Middle East

West Bank Beer Festival Attracts Jewish Israelis

  • Playlist
  • Download
  • Embed
    <iframe src="http://www.npr.org/player/embed/162551942/162551917" width="100%" height="290" frameborder="0" scrolling="no" title="NPR embedded audio player">
  • Transcript

Each year, the Palestinian village of Taybe holds a festival to celebrate its popular brand of beer. The festival has become a symbol for young, often westernized Palestinians who use it as a showcase for music, art and culture. it's a rare chance for people to come and see a different side of the Palestinian territories.


The Palestinian territories may seem an unlikely place to hold an Oktoberfest beer festival. But since 2005, one small West Bank village has been doing just that. During the festival, the village's largely Christian community swells to nearly 10 times its usual size. Thousands of visitors arrive to sample the many brands of beer produced by the local brewery. And as Sheera Frenkel reports, it also gives the territories a chance to show off a side of itself that many would not have guessed existed.

SHEERA FRENKEL, BYLINE: I'm standing at the entrance to the Taybeh Oktoberfest and it has the feel of giant street party. Toddlers are here getting their faces painted like tigers as adults stand around and sip beer, enjoying the afternoon sun.

JOZI FAYED: I think it's excellent. I like seeing all the people around here. It's beautiful. It's absolutely amazing.

FRENKEL: That's Jozi Fayed. He just turned 18 and is the designated driver for his group of friends at the Taybeh Oktoberfest. Beers in hand, he and his friends are eager to point out that Taybeh beer is just as good - better even - than its Israeli and foreign rivals.

Over the last eight years, the Oktoberfest celebrations here have become an annual pilgrimage for many young Palestinians. Started by the Taybeh Brewery, which produces the West Bank's only beer, it has grown into a larger cultural gathering for innovators and promoters of the made-in Palestine brand. And most importantly, say the organizers, it's a rare chance for people to come and see and another side of the Palestinian territories.

ALEX STEIN: The average Israeli, they would be very wide-eyed. They wouldn't really believe this, which says a lot about certain prejudices among Israelis. But also the, kind of, breakdown in trust and how easy it would be to challenge that.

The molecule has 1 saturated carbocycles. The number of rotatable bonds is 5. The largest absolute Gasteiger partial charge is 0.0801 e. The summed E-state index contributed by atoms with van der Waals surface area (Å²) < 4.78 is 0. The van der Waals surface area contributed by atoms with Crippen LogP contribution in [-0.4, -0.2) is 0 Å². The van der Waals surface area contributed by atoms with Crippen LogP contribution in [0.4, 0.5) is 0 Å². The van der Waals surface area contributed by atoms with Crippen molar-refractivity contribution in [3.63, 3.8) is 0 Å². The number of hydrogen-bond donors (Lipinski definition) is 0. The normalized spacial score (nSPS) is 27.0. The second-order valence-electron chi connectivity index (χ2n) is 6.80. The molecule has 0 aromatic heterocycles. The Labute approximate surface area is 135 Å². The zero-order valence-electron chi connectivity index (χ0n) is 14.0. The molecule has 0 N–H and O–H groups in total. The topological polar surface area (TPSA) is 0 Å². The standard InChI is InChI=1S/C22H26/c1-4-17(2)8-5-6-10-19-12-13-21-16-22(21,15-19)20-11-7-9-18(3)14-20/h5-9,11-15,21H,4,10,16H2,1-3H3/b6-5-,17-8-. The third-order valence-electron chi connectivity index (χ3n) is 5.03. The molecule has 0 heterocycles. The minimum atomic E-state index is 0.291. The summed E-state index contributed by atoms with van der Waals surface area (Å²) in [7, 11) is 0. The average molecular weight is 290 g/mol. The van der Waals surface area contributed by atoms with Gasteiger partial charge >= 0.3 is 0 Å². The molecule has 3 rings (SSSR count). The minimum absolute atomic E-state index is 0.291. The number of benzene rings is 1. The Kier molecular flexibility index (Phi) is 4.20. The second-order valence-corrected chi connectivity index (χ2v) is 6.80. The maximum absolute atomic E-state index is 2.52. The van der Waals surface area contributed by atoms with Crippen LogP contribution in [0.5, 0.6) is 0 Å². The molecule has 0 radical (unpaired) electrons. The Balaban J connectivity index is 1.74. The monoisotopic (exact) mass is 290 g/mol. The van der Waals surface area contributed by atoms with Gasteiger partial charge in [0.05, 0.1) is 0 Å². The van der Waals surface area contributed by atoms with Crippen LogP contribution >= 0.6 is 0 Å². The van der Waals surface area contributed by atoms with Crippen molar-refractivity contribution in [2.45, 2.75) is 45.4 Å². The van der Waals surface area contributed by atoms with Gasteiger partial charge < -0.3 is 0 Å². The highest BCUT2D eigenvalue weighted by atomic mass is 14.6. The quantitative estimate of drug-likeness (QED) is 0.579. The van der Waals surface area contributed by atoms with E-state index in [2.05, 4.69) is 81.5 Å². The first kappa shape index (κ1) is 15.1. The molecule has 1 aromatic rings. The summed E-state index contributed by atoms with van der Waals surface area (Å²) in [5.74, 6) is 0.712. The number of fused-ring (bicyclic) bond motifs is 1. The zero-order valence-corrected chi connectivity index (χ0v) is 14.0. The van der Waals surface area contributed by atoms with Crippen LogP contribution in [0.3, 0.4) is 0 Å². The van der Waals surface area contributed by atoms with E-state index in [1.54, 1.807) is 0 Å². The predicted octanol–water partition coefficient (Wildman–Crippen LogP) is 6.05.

FRENKEL: That's Alex Stein, a 31-year-old British immigrant to Israel. He lives in Jerusalem, less than a half-hour drive away from Taybeh. But like many here, it's his first time visiting the village. He came in a busload of Jewish Israelis who hoped to break barriers, and their stereotypes of Palestinians.

STEIN: It's the legacy of the conflict, which really just completely destroyed the trust between both sides. The situation is very, very different on the ground now.

FRENKEL: Tourism in Palestinian sites in the West Bank has steadily increased in recent years, helped largely by the decrease in violence and media campaigns by the Palestinian Tourism Ministry.

While the World Bank has warned of an impending financial crisis for the Palestinian authority, private Palestinian businesses have shown small but steady growth in recent years, though they say they continue to be limited by restrictions in movement and Israel's military occupation of the West Bank.

Stein says he was impressed with many of the wares and projects on display at Taybehfest, and he thinks others would be too - if they paid a visit to the West Bank.

STEIN: What needs to happen next is for the West Bank to be completely opened up, complete freedom of movement between the West Bank and Israel. And it likely could be done. And it would have a massive impact - massive positive impact.

FRENKEL: As he speaks, the Palestinian hip hop group, DAM.


DAM: (Rapping) Her skin is white and my skin is brown. (Unintelligible)

FRENKEL: The headliners of the evening entertainment at Taybeh, DAM chose to open their set with one of their most popular new releases - "I Fell in Love with a Jew."


DAM: Mama, I fell in love with a Jew.

FRENKEL: The crowd raises their beers, and sings along.


DAM: (Rapping) Oh, I'm in love with a Jew. What? I fell in love with a Jew. Her skin is white and my skin is brown. (Unintelligible)

FRENKEL: For NPR News, I'm Sheera Frenkel.


MONTAGNE: This is NPR News.

Copyright © 2012 NPR. All rights reserved. Visit our website terms of use and permissions pages at www.npr.org for further information.

NPR transcripts are created on a rush deadline by a contractor for NPR, and accuracy and availability may vary. This text may not be in its final form and may be updated or revised in the future. Please be aware that the authoritative record of NPR’s programming is the audio.



Please keep your community civil. All comments must follow the NPR.org Community rules and terms of use, and will be moderated prior to posting. NPR reserves the right to use the comments we receive, in whole or in part, and to use the commenter's name and location, in any medium. See also the Terms of Use, Privacy Policy and Community FAQ.

NPR thanks our sponsors

Become an NPR sponsor

Support comes from